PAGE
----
In 1994, after a lifetime of scrimping and barely making do, the 36-year-old author discovered that his two bachelor uncles had accumulated five million dollars in savings—all of it coming his way.
Harry and Joe Wolk ran a bread store that their parents, Russian-Jewish immigrants, founded on Manhattan’s Lower East Side in 1926. Their sister, Zachter’s mother, gave up her dreams of teaching to work full-time for free at the family store; her husband pitched in after his regular hours as an unemployment insurance claims examiner. Young Mort slept in the kitchen of his parents’ rundown one-bedroom apartment; he learned to consider a career in writing a fantasy and instead became a CPA. The question of why his uncles would sit on so much wealth rather than, say, help put Zachter through college, is never answered. Uncle Joe died before the story begins, and Uncle Harry was suffering from Alzheimer’s when his nephew learned of his millions in brokerage accounts. Apparently, they had the tormented relationship with money all too common among immigrants. Nonetheless, the author winningly details the prickly love of his close-knit family and the endless hours they put into running the beloved store. Scenes of the annual gathering after Passover dinner to count the food stamps acquired throughout the year are both touching and appalling. Zachter charmingly portrays the changing Lower East Side and the shifting relationship his uncles had with their patrons. Prices varied according to what they estimated each customer could pay (some got their bread for free), and Uncle Harry had a habit of supporting members of the community who were unable to pay their bills. Yet when his own nephew was out of work, he slipped him…two dollars. Zachter never seems bitter, describing the discovery of his uncles’ secret hoard with such surpassing sweetness and affection that readers won’t dream of envying his newfound wealth.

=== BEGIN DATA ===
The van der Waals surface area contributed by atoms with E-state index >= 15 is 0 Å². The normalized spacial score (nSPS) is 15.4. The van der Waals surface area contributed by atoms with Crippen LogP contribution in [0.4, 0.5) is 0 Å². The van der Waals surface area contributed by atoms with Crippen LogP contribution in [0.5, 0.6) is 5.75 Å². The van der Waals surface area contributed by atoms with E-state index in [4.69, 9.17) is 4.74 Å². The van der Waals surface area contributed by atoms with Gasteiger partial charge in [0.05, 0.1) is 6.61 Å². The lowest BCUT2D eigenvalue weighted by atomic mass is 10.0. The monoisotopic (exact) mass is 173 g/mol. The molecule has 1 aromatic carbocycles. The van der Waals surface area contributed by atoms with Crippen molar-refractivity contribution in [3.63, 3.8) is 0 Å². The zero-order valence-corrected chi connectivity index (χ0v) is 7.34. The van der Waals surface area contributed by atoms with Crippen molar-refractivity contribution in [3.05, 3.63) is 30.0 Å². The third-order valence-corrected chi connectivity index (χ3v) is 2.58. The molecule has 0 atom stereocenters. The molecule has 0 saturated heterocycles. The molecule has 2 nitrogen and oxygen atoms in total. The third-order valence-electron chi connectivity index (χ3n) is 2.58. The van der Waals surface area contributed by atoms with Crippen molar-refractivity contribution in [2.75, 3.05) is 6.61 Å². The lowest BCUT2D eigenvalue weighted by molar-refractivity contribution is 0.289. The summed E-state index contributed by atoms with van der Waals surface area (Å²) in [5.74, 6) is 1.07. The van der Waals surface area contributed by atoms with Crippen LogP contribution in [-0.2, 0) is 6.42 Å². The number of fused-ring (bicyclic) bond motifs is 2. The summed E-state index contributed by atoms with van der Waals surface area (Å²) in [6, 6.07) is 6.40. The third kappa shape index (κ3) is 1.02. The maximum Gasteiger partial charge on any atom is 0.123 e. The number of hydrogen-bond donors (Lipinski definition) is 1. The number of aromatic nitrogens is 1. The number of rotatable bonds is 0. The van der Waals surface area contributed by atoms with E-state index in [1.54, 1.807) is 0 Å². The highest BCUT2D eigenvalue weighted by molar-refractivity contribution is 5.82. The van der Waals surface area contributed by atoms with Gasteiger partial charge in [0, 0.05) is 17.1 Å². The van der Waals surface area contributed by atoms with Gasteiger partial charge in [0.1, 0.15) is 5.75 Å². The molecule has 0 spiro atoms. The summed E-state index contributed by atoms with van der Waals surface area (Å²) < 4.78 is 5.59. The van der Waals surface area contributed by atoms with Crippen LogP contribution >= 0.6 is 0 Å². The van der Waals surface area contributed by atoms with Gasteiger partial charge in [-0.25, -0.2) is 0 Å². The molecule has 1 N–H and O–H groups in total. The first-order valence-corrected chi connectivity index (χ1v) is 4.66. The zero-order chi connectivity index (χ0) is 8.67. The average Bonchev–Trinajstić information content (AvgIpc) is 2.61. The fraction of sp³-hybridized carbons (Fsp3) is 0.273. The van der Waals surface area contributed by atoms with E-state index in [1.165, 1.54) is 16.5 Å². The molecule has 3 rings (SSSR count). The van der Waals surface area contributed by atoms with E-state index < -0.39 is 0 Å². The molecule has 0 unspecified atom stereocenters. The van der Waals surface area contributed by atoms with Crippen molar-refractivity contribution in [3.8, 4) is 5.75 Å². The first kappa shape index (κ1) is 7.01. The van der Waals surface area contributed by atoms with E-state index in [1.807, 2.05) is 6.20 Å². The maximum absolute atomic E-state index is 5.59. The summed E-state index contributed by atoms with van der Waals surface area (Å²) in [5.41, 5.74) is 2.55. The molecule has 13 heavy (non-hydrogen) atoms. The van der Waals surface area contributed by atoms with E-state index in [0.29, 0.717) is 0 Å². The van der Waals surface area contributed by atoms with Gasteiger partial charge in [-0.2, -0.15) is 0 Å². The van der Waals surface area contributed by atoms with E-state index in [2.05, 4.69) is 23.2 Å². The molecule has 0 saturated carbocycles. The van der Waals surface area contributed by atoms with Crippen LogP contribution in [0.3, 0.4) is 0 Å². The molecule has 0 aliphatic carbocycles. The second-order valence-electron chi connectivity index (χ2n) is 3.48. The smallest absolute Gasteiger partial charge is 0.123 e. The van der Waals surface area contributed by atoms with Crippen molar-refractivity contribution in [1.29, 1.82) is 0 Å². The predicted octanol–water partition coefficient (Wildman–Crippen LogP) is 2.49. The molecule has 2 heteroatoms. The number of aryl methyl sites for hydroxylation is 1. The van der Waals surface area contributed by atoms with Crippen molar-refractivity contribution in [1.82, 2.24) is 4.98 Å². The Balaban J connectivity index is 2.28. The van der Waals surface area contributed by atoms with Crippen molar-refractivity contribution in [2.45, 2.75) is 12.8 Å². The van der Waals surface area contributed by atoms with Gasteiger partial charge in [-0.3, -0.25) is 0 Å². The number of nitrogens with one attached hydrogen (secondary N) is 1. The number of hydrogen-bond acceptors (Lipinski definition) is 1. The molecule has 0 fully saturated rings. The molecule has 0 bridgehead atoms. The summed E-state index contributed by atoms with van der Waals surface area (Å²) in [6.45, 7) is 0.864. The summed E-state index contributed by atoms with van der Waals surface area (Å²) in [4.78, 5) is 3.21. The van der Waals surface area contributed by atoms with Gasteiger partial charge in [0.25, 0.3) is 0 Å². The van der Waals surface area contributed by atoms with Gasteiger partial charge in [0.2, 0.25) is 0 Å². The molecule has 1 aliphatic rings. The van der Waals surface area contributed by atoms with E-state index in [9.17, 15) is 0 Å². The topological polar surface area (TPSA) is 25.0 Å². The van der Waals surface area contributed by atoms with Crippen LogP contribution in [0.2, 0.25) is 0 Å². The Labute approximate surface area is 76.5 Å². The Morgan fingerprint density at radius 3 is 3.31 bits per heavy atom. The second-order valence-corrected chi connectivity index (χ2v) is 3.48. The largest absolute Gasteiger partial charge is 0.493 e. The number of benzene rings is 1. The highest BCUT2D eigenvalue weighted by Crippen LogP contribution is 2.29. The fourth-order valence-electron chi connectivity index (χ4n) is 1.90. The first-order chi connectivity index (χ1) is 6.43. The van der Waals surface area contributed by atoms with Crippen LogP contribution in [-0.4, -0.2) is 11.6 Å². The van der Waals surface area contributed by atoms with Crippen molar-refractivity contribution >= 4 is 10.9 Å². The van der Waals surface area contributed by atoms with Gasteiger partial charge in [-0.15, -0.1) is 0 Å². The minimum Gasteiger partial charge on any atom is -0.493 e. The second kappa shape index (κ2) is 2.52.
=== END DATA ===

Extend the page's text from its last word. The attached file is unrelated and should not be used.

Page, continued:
Occasionally uneven prose more than redeemed by a warm family narrative.